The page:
I think there is some theoretical uncertainty whether high-energy collisions can violate B. It is known that at high temperature (higher than the Higgs scale) you violate B by SU(2) instantons. But in a situation where you have a very energetic 2-particle collision at arbitrarily high energy, I am not sure if there is a non-negligible probability of producing a Baryon violating configuration. I don't know of any calculation of B violation expected in accelerators, although there might be an argument that it should be very close to zero, because of the non-thermalizing nature of 2-particle collisions.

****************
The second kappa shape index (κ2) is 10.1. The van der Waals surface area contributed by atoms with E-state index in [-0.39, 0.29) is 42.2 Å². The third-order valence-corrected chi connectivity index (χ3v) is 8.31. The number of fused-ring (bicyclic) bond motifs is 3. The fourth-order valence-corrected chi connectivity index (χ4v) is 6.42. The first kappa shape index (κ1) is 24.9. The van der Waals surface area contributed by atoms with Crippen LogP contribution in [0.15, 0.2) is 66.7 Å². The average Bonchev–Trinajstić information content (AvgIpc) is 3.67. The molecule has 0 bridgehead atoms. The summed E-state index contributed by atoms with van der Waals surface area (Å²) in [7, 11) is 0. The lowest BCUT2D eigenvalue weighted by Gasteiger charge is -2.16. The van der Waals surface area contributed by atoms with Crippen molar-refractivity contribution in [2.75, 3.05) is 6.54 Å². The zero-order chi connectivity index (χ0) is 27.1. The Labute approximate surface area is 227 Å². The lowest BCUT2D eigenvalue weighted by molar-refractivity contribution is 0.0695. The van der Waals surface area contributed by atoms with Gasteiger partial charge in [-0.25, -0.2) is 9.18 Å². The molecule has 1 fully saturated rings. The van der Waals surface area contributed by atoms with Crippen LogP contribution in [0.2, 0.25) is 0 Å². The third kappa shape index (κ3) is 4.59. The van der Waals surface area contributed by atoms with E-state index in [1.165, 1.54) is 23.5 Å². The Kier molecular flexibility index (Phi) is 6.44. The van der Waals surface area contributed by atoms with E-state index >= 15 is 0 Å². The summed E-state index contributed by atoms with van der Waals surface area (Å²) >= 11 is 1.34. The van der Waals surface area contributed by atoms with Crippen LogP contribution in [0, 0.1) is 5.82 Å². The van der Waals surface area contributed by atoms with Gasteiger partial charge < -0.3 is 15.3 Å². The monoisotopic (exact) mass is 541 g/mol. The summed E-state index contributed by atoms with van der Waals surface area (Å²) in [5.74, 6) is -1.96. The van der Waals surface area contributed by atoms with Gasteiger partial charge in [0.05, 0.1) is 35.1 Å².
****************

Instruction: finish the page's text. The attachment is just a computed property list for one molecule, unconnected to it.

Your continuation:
Can you detect standard model B violation in colliders? Does LHC look for rare B violating events, or would such rare events be indistinguishable from a proton or neutron escaping undetected?